“You have to understand when we acquired it, I would call it an infant concept,” he said. “We’re still not a big company but … we’ll open quite a few units off of our existing franchise base and bringing new franchisees into the system.”
Acknowledging the intense competition within the fast-casual category, Berzinski said there’s a “uniqueness” to R Taco that he feels will apply to many parts of the country, perhaps excluding Texas, which is already saturated with taco players of all stripes.
“You have taco wars down in San Antonio … but you get into the Midwestern markets and people are pleasantly surprised,” he said. “I do believe this transfers to just about anywhere; the only place where maybe you don’t want to put too much effort is probably Texas, because of the landscape of good tacos.”
Before the Roark news dropped, he said that, amid the struggles inside the investor relations side of Buffalo Wild Wings, the overall company is still “highly profitable” and R Taco provides valuable fast-casual advice to its owner.
“You have to understand this is not a situation where our cash flow is nothing and we’re having a hard time paying our bills,” Berzinski said. “One of the challenges of being a startup in what is a mature company is getting people to think about Buffalo Wild Wings differently and understanding a lot of systems don’t work because it’s fast-casual versus casual dining.”
Good enough, smart enough
Aside from its founders, National Training Manager Shane Brewer is the longest-serving R Taco employee and calls Rusty his mentor, who first introduced him to his wife. After coming under the wing of a drastically larger corporation—more than 1,250 locations in 10 countries—Brewer said some of the most significant advantages have come for the brand’s team members who have received retirement and other benefits.
“The other is, we’ve just become much more efficient at what we do,” he said. “They went through this and we were able to pull on all of our processes and their knowledge and start integrating it sooner than we would have if we stayed by ourselves.”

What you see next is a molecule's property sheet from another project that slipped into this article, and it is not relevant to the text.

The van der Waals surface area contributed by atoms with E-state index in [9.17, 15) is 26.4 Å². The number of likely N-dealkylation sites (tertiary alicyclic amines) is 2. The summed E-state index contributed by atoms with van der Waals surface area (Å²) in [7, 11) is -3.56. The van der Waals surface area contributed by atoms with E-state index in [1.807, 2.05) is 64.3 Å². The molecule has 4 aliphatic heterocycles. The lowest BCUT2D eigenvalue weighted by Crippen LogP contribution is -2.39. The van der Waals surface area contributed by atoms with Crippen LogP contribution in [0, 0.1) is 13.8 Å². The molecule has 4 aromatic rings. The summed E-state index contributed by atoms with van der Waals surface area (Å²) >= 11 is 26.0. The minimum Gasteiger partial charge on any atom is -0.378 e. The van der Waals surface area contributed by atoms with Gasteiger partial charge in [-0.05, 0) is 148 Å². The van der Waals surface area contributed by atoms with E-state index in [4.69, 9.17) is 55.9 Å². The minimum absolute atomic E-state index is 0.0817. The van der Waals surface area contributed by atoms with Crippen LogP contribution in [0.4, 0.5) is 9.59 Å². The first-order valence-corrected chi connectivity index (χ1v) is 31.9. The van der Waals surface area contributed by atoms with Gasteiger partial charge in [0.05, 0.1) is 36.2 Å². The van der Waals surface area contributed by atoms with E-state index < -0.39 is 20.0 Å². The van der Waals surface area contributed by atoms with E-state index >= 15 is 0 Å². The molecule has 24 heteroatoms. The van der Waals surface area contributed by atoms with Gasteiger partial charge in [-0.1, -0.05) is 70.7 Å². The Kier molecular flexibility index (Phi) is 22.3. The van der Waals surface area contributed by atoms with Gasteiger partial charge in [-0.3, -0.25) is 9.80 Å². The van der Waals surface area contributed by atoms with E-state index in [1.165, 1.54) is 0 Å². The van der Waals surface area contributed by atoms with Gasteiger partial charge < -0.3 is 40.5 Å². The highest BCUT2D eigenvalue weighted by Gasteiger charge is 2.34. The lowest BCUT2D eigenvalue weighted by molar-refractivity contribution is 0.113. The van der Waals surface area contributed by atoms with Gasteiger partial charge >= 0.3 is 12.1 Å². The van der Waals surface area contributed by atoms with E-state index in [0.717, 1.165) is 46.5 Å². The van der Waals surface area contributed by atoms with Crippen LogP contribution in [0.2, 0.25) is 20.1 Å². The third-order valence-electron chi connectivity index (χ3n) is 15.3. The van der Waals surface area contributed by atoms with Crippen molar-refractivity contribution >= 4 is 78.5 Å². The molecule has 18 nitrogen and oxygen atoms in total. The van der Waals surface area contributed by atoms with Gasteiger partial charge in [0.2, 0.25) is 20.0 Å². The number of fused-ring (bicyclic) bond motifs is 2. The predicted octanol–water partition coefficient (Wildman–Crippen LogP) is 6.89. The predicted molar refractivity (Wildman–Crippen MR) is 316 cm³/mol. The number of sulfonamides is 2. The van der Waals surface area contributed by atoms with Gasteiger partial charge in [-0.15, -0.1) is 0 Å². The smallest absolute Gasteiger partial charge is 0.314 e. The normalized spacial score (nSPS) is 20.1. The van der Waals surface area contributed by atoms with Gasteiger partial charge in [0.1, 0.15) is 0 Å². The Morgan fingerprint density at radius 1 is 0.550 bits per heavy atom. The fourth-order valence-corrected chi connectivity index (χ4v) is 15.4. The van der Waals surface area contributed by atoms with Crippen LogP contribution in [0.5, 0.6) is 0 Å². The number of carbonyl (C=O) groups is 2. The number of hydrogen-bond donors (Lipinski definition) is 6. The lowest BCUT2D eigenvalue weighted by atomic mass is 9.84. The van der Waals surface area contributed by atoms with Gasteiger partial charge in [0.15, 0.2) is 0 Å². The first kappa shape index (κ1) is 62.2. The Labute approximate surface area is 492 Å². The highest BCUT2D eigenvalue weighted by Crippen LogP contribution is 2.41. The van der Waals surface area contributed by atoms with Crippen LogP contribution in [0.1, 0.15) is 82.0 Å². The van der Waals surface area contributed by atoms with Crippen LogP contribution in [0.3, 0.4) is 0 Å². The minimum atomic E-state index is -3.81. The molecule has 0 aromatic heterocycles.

Speaking of private conversations with franchisees in the wake of the first acquisition, Brewer said he is “less reactionary than a lot of folks in the restaurant business” and that he has reassured his contacts about the future of the brand, whoever is at the top.
“Restaurants go through different things. This is a very strong brand and regardless of what happens I don’t think R Taco has anything that we need to worry about,” he said. “We are strong and we’re well liked.”
That reassurance has become a familiar mantra for many of R Taco’s leaders in recent months. In the immediate aftermath of word that Smith would depart Buffalo Wild Wings by the end of 2017, Brown said he and the rest of the R Taco management team were saddened and felt bad for her after so many successful years growing the company.
“Yeah, it sucks all these changes are happening, but the food’s so great and what we’ve done with these restaurants, people love it, potential franchisees are loving it,” he said.
“So it’s just a matter of getting people in and putting restaurants in the right areas.”
Family, friends then food
Denise Fenton took on a larger role at R Taco after her husband’s death and the near-immediate acquisition by Buffalo Wild Wings, which she hadn’t been aware of due to a confidentiality agreement. She focuses on franchise sales and development and new store openings, but said her primary role is sharing her family’s story and “giving meaning to it, a connection to where we came from.
“I don’t know what the future holds, I don’t know what tomorrow holds, but I’m very expectant,” she said. “If anything it’s just exciting to see a company that believes in a brand I admire, Buffalo Wild Wings, and we’re along for that ride as well—it’s exciting.”
She said it’s too soon to know if any of her daughters, ranging from 15 to 26, will join the brand as adults, but she said “each of them are just so proud of what their dad created.”
But one thing she’s sure about is her purpose.
“It’s my story, I feel it, I live it every day and if I could continue to maintain that relationship … that would be my goal,” she said. “It’s what my husband taught me. He was family first, then friends, then food and that’s the way I am, as well. I take care of my family, they’re my purpose, and the next one is Rusty Taco.”